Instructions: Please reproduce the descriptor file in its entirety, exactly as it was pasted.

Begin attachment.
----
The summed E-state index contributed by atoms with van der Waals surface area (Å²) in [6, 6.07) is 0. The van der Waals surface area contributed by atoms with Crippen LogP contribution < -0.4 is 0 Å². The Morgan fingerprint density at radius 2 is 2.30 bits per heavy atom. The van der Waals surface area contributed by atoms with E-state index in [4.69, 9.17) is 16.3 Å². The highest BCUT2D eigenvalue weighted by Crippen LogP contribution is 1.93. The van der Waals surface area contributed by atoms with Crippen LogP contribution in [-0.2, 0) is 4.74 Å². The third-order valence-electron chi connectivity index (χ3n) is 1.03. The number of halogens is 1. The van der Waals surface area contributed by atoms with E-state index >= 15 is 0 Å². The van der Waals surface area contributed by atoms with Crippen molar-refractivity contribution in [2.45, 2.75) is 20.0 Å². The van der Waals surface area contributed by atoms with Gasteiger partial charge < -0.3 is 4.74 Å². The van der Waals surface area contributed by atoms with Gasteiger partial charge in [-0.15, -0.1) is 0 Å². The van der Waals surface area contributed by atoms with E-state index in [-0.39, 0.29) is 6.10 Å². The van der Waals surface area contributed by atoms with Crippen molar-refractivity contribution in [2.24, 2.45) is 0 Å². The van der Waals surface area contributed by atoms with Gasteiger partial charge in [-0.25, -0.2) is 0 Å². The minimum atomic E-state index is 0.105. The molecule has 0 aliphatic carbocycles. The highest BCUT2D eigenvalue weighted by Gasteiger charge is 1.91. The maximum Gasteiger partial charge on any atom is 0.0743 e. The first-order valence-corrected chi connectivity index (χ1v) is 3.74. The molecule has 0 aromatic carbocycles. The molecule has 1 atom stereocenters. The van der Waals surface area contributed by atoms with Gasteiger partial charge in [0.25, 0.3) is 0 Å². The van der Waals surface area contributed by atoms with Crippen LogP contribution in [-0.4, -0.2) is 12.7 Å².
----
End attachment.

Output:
The summed E-state index contributed by atoms with van der Waals surface area (Å²) in [6, 6.07) is 0. The van der Waals surface area contributed by atoms with Crippen LogP contribution < -0.4 is 0 Å². The Morgan fingerprint density at radius 2 is 2.30 bits per heavy atom. The van der Waals surface area contributed by atoms with E-state index in [4.69, 9.17) is 16.3 Å². The highest BCUT2D eigenvalue weighted by Crippen LogP contribution is 1.93. The van der Waals surface area contributed by atoms with Crippen LogP contribution in [-0.2, 0) is 4.74 Å². The third-order valence-electron chi connectivity index (χ3n) is 1.03. The number of halogens is 1. The van der Waals surface area contributed by atoms with E-state index >= 15 is 0 Å². The van der Waals surface area contributed by atoms with Crippen molar-refractivity contribution in [2.45, 2.75) is 20.0 Å². The van der Waals surface area contributed by atoms with Gasteiger partial charge < -0.3 is 4.74 Å². The van der Waals surface area contributed by atoms with Gasteiger partial charge in [-0.15, -0.1) is 0 Å². The van der Waals surface area contributed by atoms with E-state index in [-0.39, 0.29) is 6.10 Å². The van der Waals surface area contributed by atoms with Crippen molar-refractivity contribution in [2.24, 2.45) is 0 Å². The van der Waals surface area contributed by atoms with Gasteiger partial charge in [-0.25, -0.2) is 0 Å². The minimum atomic E-state index is 0.105. The molecule has 0 aliphatic carbocycles. The highest BCUT2D eigenvalue weighted by Gasteiger charge is 1.91. The maximum Gasteiger partial charge on any atom is 0.0743 e. The first-order valence-corrected chi connectivity index (χ1v) is 3.74. The molecule has 0 aromatic carbocycles. The molecule has 1 atom stereocenters. The van der Waals surface area contributed by atoms with Gasteiger partial charge in [0.25, 0.3) is 0 Å². The van der Waals surface area contributed by atoms with Crippen LogP contribution in [-0.4, -0.2) is 12.7 Å².